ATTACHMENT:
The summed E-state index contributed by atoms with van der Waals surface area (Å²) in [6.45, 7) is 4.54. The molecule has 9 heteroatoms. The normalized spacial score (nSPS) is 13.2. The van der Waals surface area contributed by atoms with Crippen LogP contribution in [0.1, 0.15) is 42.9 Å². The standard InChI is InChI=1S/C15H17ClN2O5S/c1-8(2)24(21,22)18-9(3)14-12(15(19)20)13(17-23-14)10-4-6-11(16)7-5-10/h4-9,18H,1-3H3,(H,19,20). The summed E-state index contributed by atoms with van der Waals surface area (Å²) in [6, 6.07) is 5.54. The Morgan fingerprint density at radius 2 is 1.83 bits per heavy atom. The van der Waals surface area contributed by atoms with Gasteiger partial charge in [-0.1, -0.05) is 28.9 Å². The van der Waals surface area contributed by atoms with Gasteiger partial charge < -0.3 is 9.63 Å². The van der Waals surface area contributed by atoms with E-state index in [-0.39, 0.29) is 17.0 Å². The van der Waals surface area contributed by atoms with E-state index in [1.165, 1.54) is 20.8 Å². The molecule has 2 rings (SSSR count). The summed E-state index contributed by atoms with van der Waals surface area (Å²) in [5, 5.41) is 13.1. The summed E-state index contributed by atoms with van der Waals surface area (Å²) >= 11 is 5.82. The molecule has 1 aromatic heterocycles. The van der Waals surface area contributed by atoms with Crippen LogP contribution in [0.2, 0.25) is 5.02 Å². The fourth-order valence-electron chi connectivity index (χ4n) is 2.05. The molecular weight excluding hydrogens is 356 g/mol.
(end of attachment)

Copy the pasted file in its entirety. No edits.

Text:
The summed E-state index contributed by atoms with van der Waals surface area (Å²) in [6.45, 7) is 4.54. The molecule has 9 heteroatoms. The normalized spacial score (nSPS) is 13.2. The van der Waals surface area contributed by atoms with Crippen LogP contribution in [0.1, 0.15) is 42.9 Å². The standard InChI is InChI=1S/C15H17ClN2O5S/c1-8(2)24(21,22)18-9(3)14-12(15(19)20)13(17-23-14)10-4-6-11(16)7-5-10/h4-9,18H,1-3H3,(H,19,20). The summed E-state index contributed by atoms with van der Waals surface area (Å²) in [6, 6.07) is 5.54. The Morgan fingerprint density at radius 2 is 1.83 bits per heavy atom. The van der Waals surface area contributed by atoms with Gasteiger partial charge in [-0.1, -0.05) is 28.9 Å². The van der Waals surface area contributed by atoms with Gasteiger partial charge < -0.3 is 9.63 Å². The van der Waals surface area contributed by atoms with E-state index in [-0.39, 0.29) is 17.0 Å². The van der Waals surface area contributed by atoms with E-state index in [1.165, 1.54) is 20.8 Å². The molecule has 2 rings (SSSR count). The summed E-state index contributed by atoms with van der Waals surface area (Å²) in [5, 5.41) is 13.1. The summed E-state index contributed by atoms with van der Waals surface area (Å²) >= 11 is 5.82. The molecule has 1 aromatic heterocycles. The van der Waals surface area contributed by atoms with Crippen LogP contribution in [0.2, 0.25) is 5.02 Å². The fourth-order valence-electron chi connectivity index (χ4n) is 2.05. The molecular weight excluding hydrogens is 356 g/mol.